I.V. BCG better for TB
Researchers at the University of Pittsburgh have discovered that intravenous (I.V.) delivery of the Bacille Calmette-Guérin (BCG) vaccine sharply improved its ability to provoke a protective T-cell response in the lungs. BCG is the only approved vaccine against Mycobacterium tuberculosis, but the vaccine is most effective against disseminated disease in children, while most active TB cases and most fatalities are due to lung disease in adolescents and adults. The researchers reasoned that I.V. delivery might increase the vaccine’s ability to elicit a T-cell response in the lungs. They vaccinated macaque monkeys either via I.V., intradermal or aerosol delivery, and challenged the animals with virulent TB. The majority of monkeys in the I.V. delivery group showed no detectable levels of infection, and only one out of 10 animals showed what the authors deemed significant inflammation. “The finding that intravenous BCG prevents or substantially limits [TB] infection in highly susceptible rhesus macaques has important implications for vaccine delivery and clinical development, and provides a model for defining immune correlates and mechanisms of vaccine-elicited protection against tuberculosis,” the authors wrote. They reported their findings in the Jan. 1, 2020, issue of Nature.
Bacteria prevent host cell apoptosis
Scientists at the University of Cologne have identified a mechanism by which Shigella bacteria prevent apoptosis by their host cells, thus preserving their own ability to replicate and sustain infections. Bacterial infections set off apoptosis as part of organismal host defense. In their experiments, the investigators showed that Shigella bacteria, which cause gastrointestinal infections, displayed lipopolysaccharides (LPS) on their surface that inhibited caspases, the enzymes that set off apoptosis. “Next to the recently discovered pro-inflammatory role of cytosolic LPS, our data reveal a distinct mode of LPS action that, through the disruption of the early coordinated non-lytic cell death response, ultimately supports the inflammatory breakdown of infected cells at later time points,” the authors wrote. Their work appeared in the Dec. 23, 2019, online issue of Nature Microbiology.
PD-1 blockade affects myeloid more than T cells
There are now half a dozen approved therapies that unleash antitumor immunity via blocking the interaction between PD-1 and its ligand, PD-L1. Collectively, those therapies are assumed to act primarily by affecting T cells. But by knocking out PD-1 expression selectively on either myeloid cells or T cells, researchers at Beth Israel Deaconess Medical Center have demonstrated that PD-1/PD-L1 blockers may owe more of their effects to increasing the activity of myeloid cells. The authors found that “compared with T cell-specific PD-1 ablation, myeloid cell-specific PD-1 ablation more effectively decreased tumor growth.” More detailed investigation of the mechanism suggested that myeloid cells lacking PD-1 expression underwent metabolic changes, including increased cholesterol synthesis, which is necessary for the differentiation of tumor-fighting cells and promotes antigen-presenting function. “Our findings indicate that metabolic reprogramming of emergency myelopoiesis and differentiation of effector myeloid cells might be a key mechanism of antitumor immunity mediated by PD-1 blockade,” the authors wrote. Their work appeared in the Jan. 3, 2020, issue of Science Immunology.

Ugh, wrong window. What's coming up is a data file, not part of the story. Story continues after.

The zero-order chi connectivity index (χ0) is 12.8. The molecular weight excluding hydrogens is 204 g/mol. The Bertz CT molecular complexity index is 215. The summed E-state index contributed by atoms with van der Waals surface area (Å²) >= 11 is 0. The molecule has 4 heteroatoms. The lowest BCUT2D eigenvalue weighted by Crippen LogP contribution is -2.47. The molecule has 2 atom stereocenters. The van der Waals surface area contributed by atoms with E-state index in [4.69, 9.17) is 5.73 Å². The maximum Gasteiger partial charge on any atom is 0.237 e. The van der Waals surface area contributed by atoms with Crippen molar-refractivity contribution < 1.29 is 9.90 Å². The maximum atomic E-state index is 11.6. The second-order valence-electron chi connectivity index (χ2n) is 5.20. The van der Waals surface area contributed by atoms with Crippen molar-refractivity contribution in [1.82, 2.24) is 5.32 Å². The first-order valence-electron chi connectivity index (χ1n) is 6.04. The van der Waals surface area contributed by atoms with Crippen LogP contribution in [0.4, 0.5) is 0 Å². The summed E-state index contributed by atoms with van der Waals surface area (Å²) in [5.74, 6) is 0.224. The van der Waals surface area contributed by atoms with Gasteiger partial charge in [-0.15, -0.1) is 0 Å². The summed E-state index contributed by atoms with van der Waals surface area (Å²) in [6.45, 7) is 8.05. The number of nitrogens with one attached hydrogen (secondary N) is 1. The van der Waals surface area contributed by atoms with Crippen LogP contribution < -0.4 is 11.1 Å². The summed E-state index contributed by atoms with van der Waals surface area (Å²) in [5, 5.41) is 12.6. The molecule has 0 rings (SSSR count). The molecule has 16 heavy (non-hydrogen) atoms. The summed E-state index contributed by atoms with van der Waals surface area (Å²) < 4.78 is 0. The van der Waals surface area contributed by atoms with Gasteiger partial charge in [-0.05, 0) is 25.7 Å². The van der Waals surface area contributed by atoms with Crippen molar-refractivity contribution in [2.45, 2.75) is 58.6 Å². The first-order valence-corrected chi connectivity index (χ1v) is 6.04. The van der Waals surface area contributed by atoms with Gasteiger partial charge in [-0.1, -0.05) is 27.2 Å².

New regeneration factor for muscle cells
Muscle cells grow and regenerate with ease in response to exercise, but harnessing that ability for regenerative therapies in muscle wasting disorders has so far proved elusive. Several lines of previous research have supported the idea that expressing the transcription factor PAX7 is important for the regenerative potential of satellite cells, which make new muscle fibers. Now, investigators at the Charite clinic have shown that satellite cells lacking PAX7 nevertheless could regenerate if they expressed another protein, CLEC14. They showed that cells from a patient lacking both copies of PAX7 could regenerate when transplanted into mice. “Transplanted PAX7neg cells repopulate the satellite cell niche where they re-express PAX7, or, strikingly, CLEC14A,” the authors wrote. “Transplanted human cells do not depend on PAX7 for muscle regeneration.” The team reported its findings in the Dec. 18, 2019, online issue of Nature Communications.
Carbon dioxide and the brain
Researchers from the University of Luebeck have demonstrated that cerebrovascular reactivity to carbon dioxide influenced the emotional state of mice. Carbon dioxide influences blood vessels in the brain, a phenomenon known as cerebrovascular reactivity. Reduced cerebrovascular reactivity predicts increased risk for stroke and hypertension, but whether it directly affects brain function has been unclear. In their studies, the authors showed that the effect of reduced cerebrovascular reactivity differed by brain region. In the brainstem, impaired reactivity depressed respiration, which in turn reduced the clearance of carbon dioxide. In the amygdala, an emotional center of the brain, carbon dioxide dilated blood vessels and increased anxiety. The authors concluded that “our data suggest the central nervous system (CNS) endothelium as a target to treat respiratory and affective disorders associated with vascular diseases.” They reported their findings in the Jan. 2, 2020, online issue of the Proceedings of the National Academy of Sciences.